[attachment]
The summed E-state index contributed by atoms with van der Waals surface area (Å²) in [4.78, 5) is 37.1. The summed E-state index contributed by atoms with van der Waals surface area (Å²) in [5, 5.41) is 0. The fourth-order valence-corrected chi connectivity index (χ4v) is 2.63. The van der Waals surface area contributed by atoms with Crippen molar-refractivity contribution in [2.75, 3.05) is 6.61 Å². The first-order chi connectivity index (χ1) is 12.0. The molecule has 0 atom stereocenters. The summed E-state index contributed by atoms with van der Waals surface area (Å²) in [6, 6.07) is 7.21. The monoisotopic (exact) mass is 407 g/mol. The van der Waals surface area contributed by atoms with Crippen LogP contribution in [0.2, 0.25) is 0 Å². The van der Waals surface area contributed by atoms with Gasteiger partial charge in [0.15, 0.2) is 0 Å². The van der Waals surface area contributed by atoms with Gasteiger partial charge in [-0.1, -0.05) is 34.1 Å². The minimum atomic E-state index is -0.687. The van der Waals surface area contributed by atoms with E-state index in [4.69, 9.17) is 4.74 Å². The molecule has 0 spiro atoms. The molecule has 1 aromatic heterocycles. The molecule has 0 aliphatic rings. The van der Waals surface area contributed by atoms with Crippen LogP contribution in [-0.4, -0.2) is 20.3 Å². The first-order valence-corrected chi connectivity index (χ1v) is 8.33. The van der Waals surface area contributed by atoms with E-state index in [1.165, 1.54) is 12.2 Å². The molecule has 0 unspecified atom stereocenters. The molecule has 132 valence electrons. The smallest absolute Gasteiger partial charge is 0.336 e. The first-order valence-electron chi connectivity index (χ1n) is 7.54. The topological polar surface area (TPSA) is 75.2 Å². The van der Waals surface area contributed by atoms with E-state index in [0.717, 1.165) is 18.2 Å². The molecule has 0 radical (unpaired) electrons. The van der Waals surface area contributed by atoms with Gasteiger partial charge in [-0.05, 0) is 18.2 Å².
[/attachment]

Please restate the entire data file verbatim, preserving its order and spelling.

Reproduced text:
The summed E-state index contributed by atoms with van der Waals surface area (Å²) in [4.78, 5) is 37.1. The summed E-state index contributed by atoms with van der Waals surface area (Å²) in [5, 5.41) is 0. The fourth-order valence-corrected chi connectivity index (χ4v) is 2.63. The van der Waals surface area contributed by atoms with Crippen molar-refractivity contribution in [2.75, 3.05) is 6.61 Å². The first-order chi connectivity index (χ1) is 12.0. The molecule has 0 atom stereocenters. The summed E-state index contributed by atoms with van der Waals surface area (Å²) in [6, 6.07) is 7.21. The monoisotopic (exact) mass is 407 g/mol. The van der Waals surface area contributed by atoms with Crippen LogP contribution in [0.2, 0.25) is 0 Å². The van der Waals surface area contributed by atoms with Gasteiger partial charge in [0.15, 0.2) is 0 Å². The van der Waals surface area contributed by atoms with Gasteiger partial charge in [-0.1, -0.05) is 34.1 Å². The minimum atomic E-state index is -0.687. The van der Waals surface area contributed by atoms with E-state index in [4.69, 9.17) is 4.74 Å². The molecule has 0 spiro atoms. The molecule has 1 aromatic heterocycles. The molecule has 0 aliphatic rings. The van der Waals surface area contributed by atoms with Crippen LogP contribution in [-0.4, -0.2) is 20.3 Å². The first-order valence-corrected chi connectivity index (χ1v) is 8.33. The van der Waals surface area contributed by atoms with E-state index in [1.165, 1.54) is 12.2 Å². The molecule has 0 unspecified atom stereocenters. The molecule has 132 valence electrons. The smallest absolute Gasteiger partial charge is 0.336 e. The first-order valence-electron chi connectivity index (χ1n) is 7.54. The topological polar surface area (TPSA) is 75.2 Å². The van der Waals surface area contributed by atoms with E-state index in [0.717, 1.165) is 18.2 Å². The molecule has 0 radical (unpaired) electrons. The van der Waals surface area contributed by atoms with Gasteiger partial charge in [-0.05, 0) is 18.2 Å².